catalenamara (catalenamara) wrote,

Something I've never done before...

I spent most of this past week doing jury duty. Aside from the suckage of having to take unpaid time off from work, and the sheer amount of time spent waiting around in hallways while the court’s “five minute break” turns into 45 minutes* (akin to sports time, I guess, where the last minute of the game takes more like half an hour), it was a fascinating experience.

In any given group of people, particularly in the mundane world, I’m the one with the heretic thought. If some people are saying “black” and the rest are saying “white”, I’m the one saying “purple!” Since I’m one of those Myers-Briggs personality types that comprise only 1% of the population, I was really worried that this was going to turn into an “11 people think this, 1 person thinks that” situation. At first it seemed this was exactly what was going to happen.

It was obvious once we started talking that most people had already made a preliminary decision. The case seemed very simple. The few people who spoke up at first were clearly leaning toward a guilty verdict. And yet...

I didn’t buy it. I had too many questions about the testimony; there were too many loose ends.

It was fascinating to see how the jury deliberation process actually works. Because as soon as people began to explain why they thought the defendant was guilty, others, myself included, spoke up and explained why we felt the reverse. We discussed the pros and cons of the evidence, and quite suddenly the mood in the room reached a tipping point and people said they were changing their minds. We hadn’t been there more than half an hour before it was quite clear our deliberations were done. “Not guilty.”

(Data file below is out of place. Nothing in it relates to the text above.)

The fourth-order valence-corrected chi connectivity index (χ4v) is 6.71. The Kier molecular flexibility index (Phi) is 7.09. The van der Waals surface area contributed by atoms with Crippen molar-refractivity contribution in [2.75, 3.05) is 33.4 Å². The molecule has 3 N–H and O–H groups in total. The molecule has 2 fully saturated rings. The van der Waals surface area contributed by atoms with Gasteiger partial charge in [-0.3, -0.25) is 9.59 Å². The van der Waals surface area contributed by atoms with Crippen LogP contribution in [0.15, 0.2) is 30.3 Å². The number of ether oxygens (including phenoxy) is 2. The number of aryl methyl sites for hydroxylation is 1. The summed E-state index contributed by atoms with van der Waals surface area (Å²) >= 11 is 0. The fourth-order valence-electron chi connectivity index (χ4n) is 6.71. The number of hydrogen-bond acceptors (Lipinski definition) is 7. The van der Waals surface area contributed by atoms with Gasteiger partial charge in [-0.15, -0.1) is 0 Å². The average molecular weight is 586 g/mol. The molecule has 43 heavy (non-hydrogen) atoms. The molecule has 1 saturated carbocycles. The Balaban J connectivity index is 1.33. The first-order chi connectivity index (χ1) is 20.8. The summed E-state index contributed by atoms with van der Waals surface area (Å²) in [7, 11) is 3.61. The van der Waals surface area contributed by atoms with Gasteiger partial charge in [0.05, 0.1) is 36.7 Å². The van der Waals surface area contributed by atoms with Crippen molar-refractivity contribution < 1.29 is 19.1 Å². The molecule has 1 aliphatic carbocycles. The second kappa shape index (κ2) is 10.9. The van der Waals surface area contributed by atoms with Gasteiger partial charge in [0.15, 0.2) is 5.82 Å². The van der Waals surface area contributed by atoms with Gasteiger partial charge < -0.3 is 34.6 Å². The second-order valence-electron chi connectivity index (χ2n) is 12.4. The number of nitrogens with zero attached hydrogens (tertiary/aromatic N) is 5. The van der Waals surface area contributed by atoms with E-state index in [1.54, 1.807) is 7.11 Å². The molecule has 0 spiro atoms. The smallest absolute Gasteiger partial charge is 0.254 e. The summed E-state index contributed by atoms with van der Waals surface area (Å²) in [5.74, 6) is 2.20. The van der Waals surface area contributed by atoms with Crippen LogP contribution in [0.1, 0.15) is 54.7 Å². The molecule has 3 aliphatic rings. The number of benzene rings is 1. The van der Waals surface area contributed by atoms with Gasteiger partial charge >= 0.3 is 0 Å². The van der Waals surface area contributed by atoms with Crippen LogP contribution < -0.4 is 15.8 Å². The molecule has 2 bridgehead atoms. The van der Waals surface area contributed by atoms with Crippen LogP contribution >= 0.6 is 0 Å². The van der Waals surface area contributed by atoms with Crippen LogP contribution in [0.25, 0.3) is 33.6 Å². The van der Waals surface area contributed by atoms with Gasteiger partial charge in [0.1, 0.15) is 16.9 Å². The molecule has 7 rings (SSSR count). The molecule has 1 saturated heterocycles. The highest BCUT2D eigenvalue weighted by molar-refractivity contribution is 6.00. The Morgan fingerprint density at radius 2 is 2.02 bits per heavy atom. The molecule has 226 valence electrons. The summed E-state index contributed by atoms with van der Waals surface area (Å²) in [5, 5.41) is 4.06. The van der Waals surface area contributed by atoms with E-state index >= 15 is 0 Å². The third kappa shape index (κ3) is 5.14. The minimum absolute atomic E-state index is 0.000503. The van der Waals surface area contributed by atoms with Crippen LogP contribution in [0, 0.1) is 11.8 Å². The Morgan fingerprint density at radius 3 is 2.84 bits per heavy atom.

One thing I hadn’t really anticipated was how I’d respond when the verdict was read. I couldn’t see the defendant’s face, but I could see her husband, seated out in the audience area. When he heard “not guilty” he buried his face in his hands and started crying.

Later, I was with other members of the jury, heading to get our “proof of service” forms. We stepped into the elevator. Just as the doors began to close, the woman and her husband paused and looked at us. She bowed to us (she was Chinese and had to testify through a Mandarin interpreter) and said, “Thank you.”

It’s interesting to think how much impact we can have on the lives of other people.

* Though I did make good use of the time by reading most of a book I’ve had on my “to read” list for ages: “The Alphabet Versus the Goddess”, a truly fascinating book and one worth posts all on its own, but that’s for another time. For one thing, I have to finish reading the book....!
  • Post a new comment


    default userpic

    Your reply will be screened

    Your IP address will be recorded 

    When you submit the form an invisible reCAPTCHA check will be performed.
    You must follow the Privacy Policy and Google Terms of use.